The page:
My Philosophy of Teaching Spanish


Consider this:

Have you ever had a language class in high school?  If yes, what do you remember?  More importantly, can you actually communicate with others or carry on a conversation beyond the basic, "Hola, cómo estás?"  Would you feel comfortable and confident being in a foreign country where that language is predominantly spoken?  Unfortunately, more often than not the answer to these questions tends to be no.  So, what happened during all of those years spent studying the language?  Is it a coincidence that so many people can't actually communicate after having countless years of a language class?  Do effective language classes just prepare students to understand the basics of a language?  Is it impossible to actually speak the language by only studying the language in your high school career.  Absolutely not - continue reading!

In short:

In my language classroom, students are "immersed" in the Spanish language for approximately 90% of each class period.  Regardless of whether students are in Spanish 1 or Spanish 5, they are constantly involved with interactions of the language - comprehending, analyzing, interpreting, processing, and producing the Spanish language with their peers, with me, and even with native speakers on occasions. My main focus is to increase each student's ability to communicate in real-world contexts, showing them how the language is used on a daily basis for a meaningful purpose. The only true way to do develop these skills is a classroom that is focused on proficiency and communication.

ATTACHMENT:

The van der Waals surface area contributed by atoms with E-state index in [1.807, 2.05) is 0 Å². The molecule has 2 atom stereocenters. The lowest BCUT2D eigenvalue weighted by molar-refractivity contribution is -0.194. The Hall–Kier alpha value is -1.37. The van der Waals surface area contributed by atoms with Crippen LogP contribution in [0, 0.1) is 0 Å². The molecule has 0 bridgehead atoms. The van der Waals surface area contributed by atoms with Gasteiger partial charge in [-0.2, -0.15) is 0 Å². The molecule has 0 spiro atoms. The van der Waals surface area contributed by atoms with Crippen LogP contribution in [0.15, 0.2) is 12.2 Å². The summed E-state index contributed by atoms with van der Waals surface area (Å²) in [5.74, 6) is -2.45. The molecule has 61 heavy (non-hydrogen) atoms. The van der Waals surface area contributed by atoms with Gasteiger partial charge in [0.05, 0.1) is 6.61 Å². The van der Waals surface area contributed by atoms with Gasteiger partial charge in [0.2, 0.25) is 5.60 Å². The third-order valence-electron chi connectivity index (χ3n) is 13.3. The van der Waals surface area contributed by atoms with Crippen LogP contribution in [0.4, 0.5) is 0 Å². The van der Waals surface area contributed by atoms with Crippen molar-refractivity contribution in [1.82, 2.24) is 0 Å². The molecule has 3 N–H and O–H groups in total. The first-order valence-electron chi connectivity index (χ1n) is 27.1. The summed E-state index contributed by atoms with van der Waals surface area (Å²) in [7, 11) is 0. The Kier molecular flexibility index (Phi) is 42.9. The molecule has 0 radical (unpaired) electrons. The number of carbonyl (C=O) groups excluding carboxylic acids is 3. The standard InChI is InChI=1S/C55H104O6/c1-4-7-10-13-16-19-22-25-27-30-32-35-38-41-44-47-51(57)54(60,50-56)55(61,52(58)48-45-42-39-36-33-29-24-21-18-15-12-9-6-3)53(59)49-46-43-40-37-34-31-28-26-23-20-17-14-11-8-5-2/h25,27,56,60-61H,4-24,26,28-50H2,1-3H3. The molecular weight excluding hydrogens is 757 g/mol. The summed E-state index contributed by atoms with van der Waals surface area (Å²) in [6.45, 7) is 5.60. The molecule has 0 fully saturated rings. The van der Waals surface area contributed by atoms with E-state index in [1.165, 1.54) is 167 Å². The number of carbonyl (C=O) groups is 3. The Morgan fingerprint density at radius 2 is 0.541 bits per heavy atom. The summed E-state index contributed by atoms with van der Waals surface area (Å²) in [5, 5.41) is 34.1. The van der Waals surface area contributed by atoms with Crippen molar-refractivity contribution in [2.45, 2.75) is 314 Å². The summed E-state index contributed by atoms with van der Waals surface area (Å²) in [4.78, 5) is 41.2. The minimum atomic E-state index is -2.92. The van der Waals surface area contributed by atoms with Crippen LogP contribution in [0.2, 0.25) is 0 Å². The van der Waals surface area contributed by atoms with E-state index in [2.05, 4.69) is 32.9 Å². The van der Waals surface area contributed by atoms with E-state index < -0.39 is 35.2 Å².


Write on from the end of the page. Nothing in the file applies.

How is it possible to communicate almost completely in the Spanish language during each class period, regardless of the students' level/experience with the language?  The answer is simple - the effective language teacher is able to match the level of his/her language to the students' level with the help of many resources.  That is, the teacher makes use of visuals, symbols, pictures, gestures, facial expressions, power point presentations, photographs, maps, videos, flashcards, chalkboard drawings, acting out words, and many more techniques.  In other words, the teacher DOES NOT just stand in front of the class while speaking Spanish.  The classroom game "Survivor," or as students know it, "Sobrevivientes," has been designed and adapted to make sure that all of my students are actively trying to negotiate meaning with the Spanish language.  Put simply, students who are awake and engaged will understand and will have success with the Spanish language!

**Please visit my "Survivor" page to find more information about how students are able to have success through the sole use of the Spanish language**

Why are you doing this? 

1. Avoiding Grammar-Translation: The Traditional Spanish Classroom